• Jerron Seymour, featured tailback. Seymour showed that he can create space even with limited blocking, exploding through a shoddy offensive line to put his stamp on the game with a 40 yard touchdown run in the first quarter. He'd finish with 70 yards on the ground on just eight carries. The freshman bowling ball hasshown a knack for getting out of jams and has a rare blend of lateral quickness and straight-line power that should make him an offensive threat for the next four years.
  • Carey Spear. Minutes after drilling a field goal that would prove to be the game winner, Spear got downfield to help bring down UConn's Nick Williams on the ensuing kickoff. Then he went back to the sideline and drank a gallon of fresh goat's blood. It's awesome to have a fearless lunatic kicking for you.

The Bad:

  • Brandon Barden's injury. Barden, arguably the team's best offensive player, left Saturday's game with a left leg injury and was later seen on the sidelines wearing a walking cast and on crutches. Though the team has yet to release any official diagnosis on the redshirt senior's fate, his tweets may suggest that the injury might not be as bad as it looks. Still, we'll be waiting on official word and hoping to get the big target back in the lineup soon.
  • Jabo Burrow's Injury. The Vanderbilt faithful received terrible news as the team revealed that Jabo Burrow's playing career was likely over thanks to concussion-related issues. Burrow had developed into a solid presence on the Vandy offensive line and was still developing as a player after switching from defensive end back in 2009. This is terrible news for the player and the team, and we all wish him a full recovery.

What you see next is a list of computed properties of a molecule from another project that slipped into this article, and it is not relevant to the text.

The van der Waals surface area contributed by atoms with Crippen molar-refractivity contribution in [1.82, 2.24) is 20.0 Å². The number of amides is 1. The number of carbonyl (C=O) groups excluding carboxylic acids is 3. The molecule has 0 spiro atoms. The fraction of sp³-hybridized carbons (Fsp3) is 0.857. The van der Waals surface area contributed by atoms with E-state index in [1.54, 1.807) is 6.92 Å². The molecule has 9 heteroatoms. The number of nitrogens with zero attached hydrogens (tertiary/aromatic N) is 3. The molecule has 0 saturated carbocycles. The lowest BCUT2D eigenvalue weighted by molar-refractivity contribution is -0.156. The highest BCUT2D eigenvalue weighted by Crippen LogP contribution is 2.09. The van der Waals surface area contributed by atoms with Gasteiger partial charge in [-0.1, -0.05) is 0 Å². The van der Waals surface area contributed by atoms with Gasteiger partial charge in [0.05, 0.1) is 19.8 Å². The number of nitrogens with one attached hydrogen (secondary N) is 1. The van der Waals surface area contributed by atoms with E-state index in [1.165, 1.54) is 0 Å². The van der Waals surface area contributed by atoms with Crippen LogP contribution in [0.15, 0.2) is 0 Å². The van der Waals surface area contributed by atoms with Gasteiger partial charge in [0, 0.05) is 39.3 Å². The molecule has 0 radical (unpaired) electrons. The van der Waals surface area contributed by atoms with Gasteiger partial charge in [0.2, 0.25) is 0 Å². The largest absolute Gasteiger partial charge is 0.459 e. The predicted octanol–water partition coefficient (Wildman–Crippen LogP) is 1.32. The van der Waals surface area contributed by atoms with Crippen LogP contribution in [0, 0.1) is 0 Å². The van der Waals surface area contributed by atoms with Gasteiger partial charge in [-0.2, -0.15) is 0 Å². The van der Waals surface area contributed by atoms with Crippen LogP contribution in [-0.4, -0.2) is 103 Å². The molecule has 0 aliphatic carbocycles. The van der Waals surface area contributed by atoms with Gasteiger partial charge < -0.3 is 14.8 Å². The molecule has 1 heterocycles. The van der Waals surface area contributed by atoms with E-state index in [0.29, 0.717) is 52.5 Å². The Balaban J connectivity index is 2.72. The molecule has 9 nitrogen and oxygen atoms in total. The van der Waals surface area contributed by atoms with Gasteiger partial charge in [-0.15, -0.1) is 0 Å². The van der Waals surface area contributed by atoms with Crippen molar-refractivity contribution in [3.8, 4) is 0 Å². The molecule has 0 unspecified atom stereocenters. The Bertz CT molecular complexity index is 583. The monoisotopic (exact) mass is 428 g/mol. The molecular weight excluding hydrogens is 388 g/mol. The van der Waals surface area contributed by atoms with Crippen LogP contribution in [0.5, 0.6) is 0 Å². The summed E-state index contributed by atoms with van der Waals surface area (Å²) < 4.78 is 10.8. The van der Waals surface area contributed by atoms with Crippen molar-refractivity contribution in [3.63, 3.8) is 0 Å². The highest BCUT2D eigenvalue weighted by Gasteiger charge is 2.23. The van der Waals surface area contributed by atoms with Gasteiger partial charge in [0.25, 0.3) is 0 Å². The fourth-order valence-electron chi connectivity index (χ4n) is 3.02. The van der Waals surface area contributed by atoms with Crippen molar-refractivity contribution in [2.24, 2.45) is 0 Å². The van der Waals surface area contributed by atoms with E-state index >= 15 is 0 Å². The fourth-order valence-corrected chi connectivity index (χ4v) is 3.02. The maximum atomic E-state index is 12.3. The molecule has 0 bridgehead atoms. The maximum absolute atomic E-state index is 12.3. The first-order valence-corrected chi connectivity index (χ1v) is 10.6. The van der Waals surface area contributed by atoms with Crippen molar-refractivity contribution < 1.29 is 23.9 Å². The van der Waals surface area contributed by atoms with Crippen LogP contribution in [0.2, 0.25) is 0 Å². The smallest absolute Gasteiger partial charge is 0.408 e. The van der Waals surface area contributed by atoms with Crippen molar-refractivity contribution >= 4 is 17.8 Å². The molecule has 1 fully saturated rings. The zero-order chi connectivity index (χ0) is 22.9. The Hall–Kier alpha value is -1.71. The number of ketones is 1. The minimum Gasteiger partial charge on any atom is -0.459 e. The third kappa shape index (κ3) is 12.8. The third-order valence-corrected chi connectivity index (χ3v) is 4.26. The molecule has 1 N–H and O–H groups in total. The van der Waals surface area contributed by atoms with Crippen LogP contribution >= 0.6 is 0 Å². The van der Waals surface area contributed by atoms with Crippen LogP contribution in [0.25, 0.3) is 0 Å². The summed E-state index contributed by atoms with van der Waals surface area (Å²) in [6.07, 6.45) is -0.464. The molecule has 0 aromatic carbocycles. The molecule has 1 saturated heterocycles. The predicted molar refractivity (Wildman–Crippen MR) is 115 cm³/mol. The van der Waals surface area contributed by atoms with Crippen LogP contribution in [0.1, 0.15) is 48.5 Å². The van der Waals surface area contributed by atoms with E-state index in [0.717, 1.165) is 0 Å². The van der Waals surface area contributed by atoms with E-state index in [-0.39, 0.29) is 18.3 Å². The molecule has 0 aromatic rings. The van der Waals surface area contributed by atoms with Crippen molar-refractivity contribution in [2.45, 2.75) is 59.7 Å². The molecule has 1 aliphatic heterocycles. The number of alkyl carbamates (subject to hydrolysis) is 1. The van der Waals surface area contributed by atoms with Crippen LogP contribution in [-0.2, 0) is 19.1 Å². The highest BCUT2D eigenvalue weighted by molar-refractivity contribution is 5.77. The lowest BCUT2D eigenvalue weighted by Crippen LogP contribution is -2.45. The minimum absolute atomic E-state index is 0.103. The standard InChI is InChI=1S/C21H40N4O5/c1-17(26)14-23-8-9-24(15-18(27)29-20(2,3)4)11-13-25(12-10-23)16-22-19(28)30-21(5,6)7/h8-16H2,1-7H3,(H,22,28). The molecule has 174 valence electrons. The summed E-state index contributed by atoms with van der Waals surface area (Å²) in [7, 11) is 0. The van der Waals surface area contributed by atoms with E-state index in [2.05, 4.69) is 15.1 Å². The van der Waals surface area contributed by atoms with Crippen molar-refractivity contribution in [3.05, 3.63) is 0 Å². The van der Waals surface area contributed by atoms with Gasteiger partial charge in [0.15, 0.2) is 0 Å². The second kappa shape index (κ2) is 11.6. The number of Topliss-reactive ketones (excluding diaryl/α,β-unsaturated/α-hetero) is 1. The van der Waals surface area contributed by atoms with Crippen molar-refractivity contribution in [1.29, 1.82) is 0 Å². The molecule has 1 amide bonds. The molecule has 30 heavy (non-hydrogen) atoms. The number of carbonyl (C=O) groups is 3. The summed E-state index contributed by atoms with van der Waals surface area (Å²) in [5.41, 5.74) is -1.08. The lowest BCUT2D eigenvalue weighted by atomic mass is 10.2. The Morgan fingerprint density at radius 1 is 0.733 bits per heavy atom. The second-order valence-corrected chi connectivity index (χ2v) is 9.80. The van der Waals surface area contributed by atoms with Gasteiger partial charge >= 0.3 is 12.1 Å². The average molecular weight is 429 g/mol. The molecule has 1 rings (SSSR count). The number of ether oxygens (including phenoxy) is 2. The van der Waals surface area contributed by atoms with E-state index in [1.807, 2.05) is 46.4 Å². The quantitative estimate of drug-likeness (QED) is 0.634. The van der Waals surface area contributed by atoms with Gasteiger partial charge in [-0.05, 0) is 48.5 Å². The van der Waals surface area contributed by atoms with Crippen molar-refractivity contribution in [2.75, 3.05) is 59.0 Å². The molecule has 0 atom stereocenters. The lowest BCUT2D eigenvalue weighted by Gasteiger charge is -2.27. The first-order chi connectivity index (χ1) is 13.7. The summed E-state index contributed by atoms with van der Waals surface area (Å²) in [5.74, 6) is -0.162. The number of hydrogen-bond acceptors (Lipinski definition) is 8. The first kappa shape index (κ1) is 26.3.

• That quarterback situation. Larry Smith started strong and then faded, partially because he was getting planted more often than a pallet of hydrangeas. He absorbed seven sacks on the night, a testament to this team's offensive line woes and Smith's difficulty in recognizing when to get rid of the ball. Jordan Rodgers was inserted into a first-and-21 situation deep in Vanderbilt territory and didn't look much better in what could end up being a confidence-breaking series. While Smith had his moments, it's safe to say that no part of the quarterback situation - from passing, to pocket awareness, to player management, and especially to protection - went well for the Commodores Saturday night.

The PiBB ICE Player of the Week Award*: Rob Lohr

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Rob Lohr made his presence felt with four tackles for loss against the Huskies - a stat that makes sense when you consider the he was the team's co-leader in that category in 2010. He single-handedly pushed UConn back 12 yards behind three running stops in the backfield, but it was his fourth quarter sack that helped quell a Husky rally and lock down the Vandy victory. He's emerging as the leader of this team's underrated defensive line.